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Lens stabilization vs Camera stabilization

 
 
Haydon
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      11-30-2006
LOL. I was thinking the same thing!


"embee" <(E-Mail Removed)> wrote in message
news:eknf3q$cme$(E-Mail Removed)...
>
> As an aside, does anybody know what would happen if you left lens IS
> switched on while using a body which also has IS switched on?
>
> Just wondered......
>



 
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=?iso-8859-1?Q?M=E5ns_Rullg=E5rd?=
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      11-30-2006
"embee" <(E-Mail Removed)> writes:

> "David J Taylor" <(E-Mail Removed)-this-bit.nor-this-part.uk>
> wrote in message news:YQGbh.9534$(E-Mail Removed) k...
>> Al Clark wrote:

>
>>
>> Canon is in business to make money. If they get more money by selling you
>> IS lenses, that's what they'll do. At least until they start selling
>> fewer systems because other manufacturers offer better value for money.
>> The will rely on customers not wanting to change brand.
>>
>> David
>>

>
> These "other manufacturers" won't be "in business to make money" then?
>
> As an aside, does anybody know what would happen if you left lens IS
> switched on while using a body which also has IS switched on?


My guess is the shake would be overcompensated resulting in
approximately equal amount of shake, only reversed.

--
Måns Rullgård
http://www.velocityreviews.com/forums/(E-Mail Removed)
 
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Dan Sullivan
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      11-30-2006

Haydon wrote:
> OK, I give up. I should have put the word Canon in the first line as well.
> However, it isn't rocket science mate, when the original post was referring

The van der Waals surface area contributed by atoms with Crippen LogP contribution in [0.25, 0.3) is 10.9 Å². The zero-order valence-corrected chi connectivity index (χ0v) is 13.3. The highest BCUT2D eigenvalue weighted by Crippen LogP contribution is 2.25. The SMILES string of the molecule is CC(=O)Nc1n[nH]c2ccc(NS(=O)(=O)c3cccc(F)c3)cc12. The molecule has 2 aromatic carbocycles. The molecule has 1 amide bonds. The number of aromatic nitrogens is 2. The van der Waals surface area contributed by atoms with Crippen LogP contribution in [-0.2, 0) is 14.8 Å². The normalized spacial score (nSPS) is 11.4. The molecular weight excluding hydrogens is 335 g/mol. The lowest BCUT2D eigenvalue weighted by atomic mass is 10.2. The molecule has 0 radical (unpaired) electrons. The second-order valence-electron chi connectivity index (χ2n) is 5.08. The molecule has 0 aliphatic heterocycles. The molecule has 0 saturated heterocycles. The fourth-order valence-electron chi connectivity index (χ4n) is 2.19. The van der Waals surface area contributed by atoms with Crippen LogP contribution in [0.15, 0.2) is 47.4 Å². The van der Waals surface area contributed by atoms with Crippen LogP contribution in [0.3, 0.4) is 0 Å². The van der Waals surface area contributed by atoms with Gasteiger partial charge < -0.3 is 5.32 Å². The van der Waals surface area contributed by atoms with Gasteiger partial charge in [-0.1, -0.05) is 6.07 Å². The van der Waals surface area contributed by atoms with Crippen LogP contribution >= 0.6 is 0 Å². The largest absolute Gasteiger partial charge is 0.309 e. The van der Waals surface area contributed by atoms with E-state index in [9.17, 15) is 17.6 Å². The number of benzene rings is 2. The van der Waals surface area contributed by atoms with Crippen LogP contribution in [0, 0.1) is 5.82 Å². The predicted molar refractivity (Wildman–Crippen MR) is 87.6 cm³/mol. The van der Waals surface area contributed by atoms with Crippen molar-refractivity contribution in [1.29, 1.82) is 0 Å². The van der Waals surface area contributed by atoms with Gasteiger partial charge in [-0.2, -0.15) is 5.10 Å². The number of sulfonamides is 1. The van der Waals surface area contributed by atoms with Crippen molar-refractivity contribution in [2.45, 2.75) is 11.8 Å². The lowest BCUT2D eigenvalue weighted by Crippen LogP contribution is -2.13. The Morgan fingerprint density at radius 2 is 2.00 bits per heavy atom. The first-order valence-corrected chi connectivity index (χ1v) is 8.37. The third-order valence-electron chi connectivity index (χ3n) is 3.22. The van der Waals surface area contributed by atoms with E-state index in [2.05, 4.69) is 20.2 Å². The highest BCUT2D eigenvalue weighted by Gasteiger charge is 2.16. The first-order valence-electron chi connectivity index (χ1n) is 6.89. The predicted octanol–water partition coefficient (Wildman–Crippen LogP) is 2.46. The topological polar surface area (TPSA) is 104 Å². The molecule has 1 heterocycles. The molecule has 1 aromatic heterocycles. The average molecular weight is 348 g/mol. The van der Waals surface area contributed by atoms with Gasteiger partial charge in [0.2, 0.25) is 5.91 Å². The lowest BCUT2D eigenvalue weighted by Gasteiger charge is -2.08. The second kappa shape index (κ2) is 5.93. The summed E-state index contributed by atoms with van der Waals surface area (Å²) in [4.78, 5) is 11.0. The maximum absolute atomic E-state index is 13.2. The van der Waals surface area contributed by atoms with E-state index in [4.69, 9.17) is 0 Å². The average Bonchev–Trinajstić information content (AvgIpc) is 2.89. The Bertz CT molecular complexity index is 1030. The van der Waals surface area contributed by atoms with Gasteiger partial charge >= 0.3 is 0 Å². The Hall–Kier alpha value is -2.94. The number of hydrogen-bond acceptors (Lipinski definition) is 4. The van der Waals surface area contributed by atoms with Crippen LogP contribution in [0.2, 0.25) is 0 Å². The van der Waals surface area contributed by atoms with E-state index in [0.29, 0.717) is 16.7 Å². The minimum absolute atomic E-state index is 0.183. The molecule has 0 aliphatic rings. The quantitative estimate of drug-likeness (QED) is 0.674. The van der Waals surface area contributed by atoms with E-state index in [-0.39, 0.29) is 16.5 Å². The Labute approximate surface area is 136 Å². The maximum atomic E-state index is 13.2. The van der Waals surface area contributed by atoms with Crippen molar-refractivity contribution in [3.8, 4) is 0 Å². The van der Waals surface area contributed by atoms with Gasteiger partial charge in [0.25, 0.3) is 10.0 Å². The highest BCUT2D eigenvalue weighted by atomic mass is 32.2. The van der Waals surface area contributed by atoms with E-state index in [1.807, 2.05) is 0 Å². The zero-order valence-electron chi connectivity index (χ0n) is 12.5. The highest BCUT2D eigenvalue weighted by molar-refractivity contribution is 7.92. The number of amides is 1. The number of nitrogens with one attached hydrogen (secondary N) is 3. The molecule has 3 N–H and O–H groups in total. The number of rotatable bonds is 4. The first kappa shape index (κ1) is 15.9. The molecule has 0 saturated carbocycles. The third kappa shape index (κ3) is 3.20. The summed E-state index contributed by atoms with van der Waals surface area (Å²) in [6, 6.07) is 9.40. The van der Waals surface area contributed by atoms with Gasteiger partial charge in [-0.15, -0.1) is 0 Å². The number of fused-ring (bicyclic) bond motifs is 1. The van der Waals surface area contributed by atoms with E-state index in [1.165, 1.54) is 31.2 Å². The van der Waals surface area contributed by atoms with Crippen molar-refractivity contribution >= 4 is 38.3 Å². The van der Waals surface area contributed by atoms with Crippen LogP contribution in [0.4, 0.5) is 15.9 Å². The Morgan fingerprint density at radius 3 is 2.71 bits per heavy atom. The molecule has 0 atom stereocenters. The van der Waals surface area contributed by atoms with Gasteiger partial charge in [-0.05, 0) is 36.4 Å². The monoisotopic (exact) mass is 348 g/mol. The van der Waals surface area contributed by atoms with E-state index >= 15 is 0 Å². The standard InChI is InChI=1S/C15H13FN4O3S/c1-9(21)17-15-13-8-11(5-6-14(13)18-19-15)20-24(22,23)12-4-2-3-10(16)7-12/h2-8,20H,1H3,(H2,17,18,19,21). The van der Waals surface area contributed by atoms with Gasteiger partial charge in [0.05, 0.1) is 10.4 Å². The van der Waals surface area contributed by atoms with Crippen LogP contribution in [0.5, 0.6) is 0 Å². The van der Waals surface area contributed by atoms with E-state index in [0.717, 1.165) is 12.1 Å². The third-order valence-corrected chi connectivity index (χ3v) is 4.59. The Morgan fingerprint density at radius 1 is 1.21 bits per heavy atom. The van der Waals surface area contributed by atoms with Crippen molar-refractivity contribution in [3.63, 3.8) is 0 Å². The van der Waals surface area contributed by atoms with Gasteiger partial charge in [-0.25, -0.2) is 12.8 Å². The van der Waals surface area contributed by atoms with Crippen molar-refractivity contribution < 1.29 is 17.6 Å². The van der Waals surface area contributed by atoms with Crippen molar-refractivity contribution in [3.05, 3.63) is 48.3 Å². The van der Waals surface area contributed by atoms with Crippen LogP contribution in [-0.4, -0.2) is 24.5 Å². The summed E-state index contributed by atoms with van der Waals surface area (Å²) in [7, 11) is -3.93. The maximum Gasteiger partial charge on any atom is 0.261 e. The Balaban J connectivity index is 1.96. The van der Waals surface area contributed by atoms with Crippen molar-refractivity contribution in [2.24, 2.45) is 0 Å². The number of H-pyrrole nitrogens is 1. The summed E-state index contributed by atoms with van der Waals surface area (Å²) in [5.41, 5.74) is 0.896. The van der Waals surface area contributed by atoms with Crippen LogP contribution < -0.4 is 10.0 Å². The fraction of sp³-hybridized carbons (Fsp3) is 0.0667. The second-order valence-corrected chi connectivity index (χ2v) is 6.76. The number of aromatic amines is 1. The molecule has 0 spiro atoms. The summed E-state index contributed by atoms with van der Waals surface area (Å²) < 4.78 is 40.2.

> to Canon, and my post was obviously also referring to Canon too.


Not a problem.

But I mentioned the Pentax cameras because a complete K100D kit, with a
very well made 18-55 is about $600 in the US.

And any lens placed on the camera is image stabilized.

Just a thought.

 
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Phil Wheeler
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      11-30-2006
If you read to the bottom, you will see the
original question related to Canon DSLRs.

Phil

Dan Sullivan wrote:
> Haydon wrote:
>> There is a very little chance of in-camera IS on DSLR's.

>
> Pentax K100D, Pentax K10D, and I believe some of the Sony DSLRs have
> in-camera stabilization.
>
>> See below from
>> Chuck Westfall who is a very switched on guy when it comes to Canon
>> products:
>>
>> "Canon pioneered the concept of image stabilization for SLR lenses starting
>> in 1995 with the EF75-300mm IS lens, and we are still the market leaders
>> with 16 IS lenses in our current line-up. Moreover, we are firm believers in
>> the superiority of lens-based image stabilization versus body-based
>> stabilization in terms of performance, so chances are good that you will see
>> more IS lenses from Canon over time. "
>>
>> http://www.digitaljournalist.org/iss...tech-tips.html
>>
>>
>>
>>
>> "Al Clark" <(E-Mail Removed)> wrote in message
>> news:(E-Mail Removed)...
>>> I'm about to order an expensive Canon lens with IS, but I wonder if Canon
>>> won't soon join the other manufacturers and put out a decent DSLR with
>>> stabilization built into the camera. If I thought they were, I might put
>>> off my lens purchase, later buying the new camera and a non-IS lens
>>> (saving about $400 on the lens). Any Comments?
>>>

>